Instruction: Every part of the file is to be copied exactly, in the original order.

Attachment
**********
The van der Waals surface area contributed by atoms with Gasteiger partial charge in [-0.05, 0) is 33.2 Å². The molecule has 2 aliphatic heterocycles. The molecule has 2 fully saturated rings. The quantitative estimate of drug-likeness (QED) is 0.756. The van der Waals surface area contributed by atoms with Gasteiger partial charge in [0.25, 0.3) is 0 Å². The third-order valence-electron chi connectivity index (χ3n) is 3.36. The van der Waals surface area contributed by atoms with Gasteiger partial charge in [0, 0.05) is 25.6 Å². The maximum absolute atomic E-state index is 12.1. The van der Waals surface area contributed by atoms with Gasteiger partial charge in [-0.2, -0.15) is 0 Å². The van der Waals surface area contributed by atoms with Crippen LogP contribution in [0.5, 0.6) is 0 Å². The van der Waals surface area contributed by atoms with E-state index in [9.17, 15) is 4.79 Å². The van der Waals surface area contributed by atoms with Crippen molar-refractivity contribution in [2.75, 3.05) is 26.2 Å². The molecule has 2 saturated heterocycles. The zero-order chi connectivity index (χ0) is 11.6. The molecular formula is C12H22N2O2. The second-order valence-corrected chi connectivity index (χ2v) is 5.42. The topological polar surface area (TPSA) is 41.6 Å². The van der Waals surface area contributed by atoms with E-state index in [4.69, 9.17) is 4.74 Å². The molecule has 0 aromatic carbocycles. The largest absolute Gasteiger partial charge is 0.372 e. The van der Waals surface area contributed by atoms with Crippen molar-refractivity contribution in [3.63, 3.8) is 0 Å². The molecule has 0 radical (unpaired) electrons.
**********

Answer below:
The van der Waals surface area contributed by atoms with Gasteiger partial charge in [-0.05, 0) is 33.2 Å². The molecule has 2 aliphatic heterocycles. The molecule has 2 fully saturated rings. The quantitative estimate of drug-likeness (QED) is 0.756. The van der Waals surface area contributed by atoms with Gasteiger partial charge in [0.25, 0.3) is 0 Å². The third-order valence-electron chi connectivity index (χ3n) is 3.36. The van der Waals surface area contributed by atoms with Gasteiger partial charge in [0, 0.05) is 25.6 Å². The maximum absolute atomic E-state index is 12.1. The van der Waals surface area contributed by atoms with Gasteiger partial charge in [-0.2, -0.15) is 0 Å². The van der Waals surface area contributed by atoms with Crippen LogP contribution in [0.5, 0.6) is 0 Å². The van der Waals surface area contributed by atoms with E-state index in [9.17, 15) is 4.79 Å². The van der Waals surface area contributed by atoms with Crippen molar-refractivity contribution in [2.75, 3.05) is 26.2 Å². The molecule has 2 saturated heterocycles. The zero-order chi connectivity index (χ0) is 11.6. The molecular formula is C12H22N2O2. The second-order valence-corrected chi connectivity index (χ2v) is 5.42. The topological polar surface area (TPSA) is 41.6 Å². The van der Waals surface area contributed by atoms with E-state index in [4.69, 9.17) is 4.74 Å². The molecule has 0 aromatic carbocycles. The largest absolute Gasteiger partial charge is 0.372 e. The van der Waals surface area contributed by atoms with Crippen molar-refractivity contribution in [3.63, 3.8) is 0 Å². The molecule has 0 radical (unpaired) electrons.